Skip to content Skip to footer

More Than a Dozen HBCUs Faced Bomb Threats on First Day of Black History Month

Historically Black Colleges and Universities have faced dozens of similar threats over the past month.

A sign welcomes visitors to Howard University in Washington, D.C., on February 1, 2022.

On Tuesday, the first day of Black History Month, more than a dozen Historically Black Colleges and Universities (HBCUs) across the U.S. had to lockdown and postpone classes after receiving bomb threats.

According to CNN, at least 13 HBCU campuses reported receiving bomb threats in total. In most if not all cases, the lockdowns or stay-in-place orders have since been lifted — but the threats on Tuesday came after several weeks of similar threats against HBCUs across the country.

Jackson State University in Mississippi received a bomb threat early this morning, at 4:45 am. After a sweep of the campus found that the threat was unsubstantiated, university officials gave the all-clear announcement.

A bomb threat also prompted Kentucky State University in Frankfort, Kentucky, to go into lockdown. The university later announced an all-clear status for the campus.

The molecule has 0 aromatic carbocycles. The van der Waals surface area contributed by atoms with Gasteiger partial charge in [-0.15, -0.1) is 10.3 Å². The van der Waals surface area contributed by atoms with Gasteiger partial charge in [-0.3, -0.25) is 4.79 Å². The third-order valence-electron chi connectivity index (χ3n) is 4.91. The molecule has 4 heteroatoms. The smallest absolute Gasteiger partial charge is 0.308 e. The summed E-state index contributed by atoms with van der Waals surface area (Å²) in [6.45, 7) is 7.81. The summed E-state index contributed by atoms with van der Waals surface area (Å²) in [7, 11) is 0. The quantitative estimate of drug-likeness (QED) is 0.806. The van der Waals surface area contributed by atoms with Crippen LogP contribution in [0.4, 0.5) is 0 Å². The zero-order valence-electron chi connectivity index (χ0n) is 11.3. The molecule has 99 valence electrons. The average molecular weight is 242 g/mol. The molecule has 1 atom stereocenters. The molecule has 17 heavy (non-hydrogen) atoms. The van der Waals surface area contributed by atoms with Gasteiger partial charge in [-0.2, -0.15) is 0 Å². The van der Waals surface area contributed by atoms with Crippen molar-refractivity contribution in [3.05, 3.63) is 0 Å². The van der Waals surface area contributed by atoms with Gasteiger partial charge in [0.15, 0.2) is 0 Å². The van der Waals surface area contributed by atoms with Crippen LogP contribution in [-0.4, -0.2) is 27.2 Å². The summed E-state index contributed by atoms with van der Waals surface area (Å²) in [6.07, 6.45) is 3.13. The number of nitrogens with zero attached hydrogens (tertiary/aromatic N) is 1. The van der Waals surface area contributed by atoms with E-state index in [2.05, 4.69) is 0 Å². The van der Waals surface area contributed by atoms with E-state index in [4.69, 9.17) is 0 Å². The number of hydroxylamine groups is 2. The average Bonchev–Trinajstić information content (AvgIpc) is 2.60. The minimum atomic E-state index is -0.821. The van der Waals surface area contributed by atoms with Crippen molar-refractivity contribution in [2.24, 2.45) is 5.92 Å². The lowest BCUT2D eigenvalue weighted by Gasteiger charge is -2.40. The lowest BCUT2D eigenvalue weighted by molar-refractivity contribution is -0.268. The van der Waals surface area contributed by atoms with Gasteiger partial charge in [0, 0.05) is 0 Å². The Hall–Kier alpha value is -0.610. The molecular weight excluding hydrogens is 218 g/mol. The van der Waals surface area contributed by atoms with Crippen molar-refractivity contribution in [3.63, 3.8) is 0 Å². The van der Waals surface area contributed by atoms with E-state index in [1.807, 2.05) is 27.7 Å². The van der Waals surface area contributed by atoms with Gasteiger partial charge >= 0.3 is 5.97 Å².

Students have said that the constant barrage of bomb threats, both on Tuesday and in weeks prior, have taken a toll on them.

“I do not feel safe attending in-person classes,” one student from Howard University said. “The handling of this situation is unsettling and does not create a safe environment for students or staff.”

Several prominent Black figures spoke out against the threats on social media.

“These institutions serve as safe havens for some of the most brilliant Black minds to grow & they should not be subjected to this violence,” said Martin Luther King III in a tweet on Monday, responding to the bomb threats that occurred before the start of this month.

“I’m praying for all the HBCU students and staff impacted by the bomb threats across the country,” wrote activist and congressional candidate Nina Turner. “We must nurture and protect the safe spaces where we celebrate Black excellence and joy.”

University faculty and officials also condemned the bomb threats.

“If the intent of these threats was to deny access to higher ed, it will fail,” wrote Jay Perman, chancellor of the University System of Maryland. “If it was to sow division, it will fail. If it was to terrorize students & communities of color, it will fail.”

Others recognized that the 13 threats made to HBCUs on a single day were deeply troubling.

“Not exactly how you want #Blackhistorymonth2022 to begin,” said Dr. Jason Johnson, a journalism professor at Morgan State University.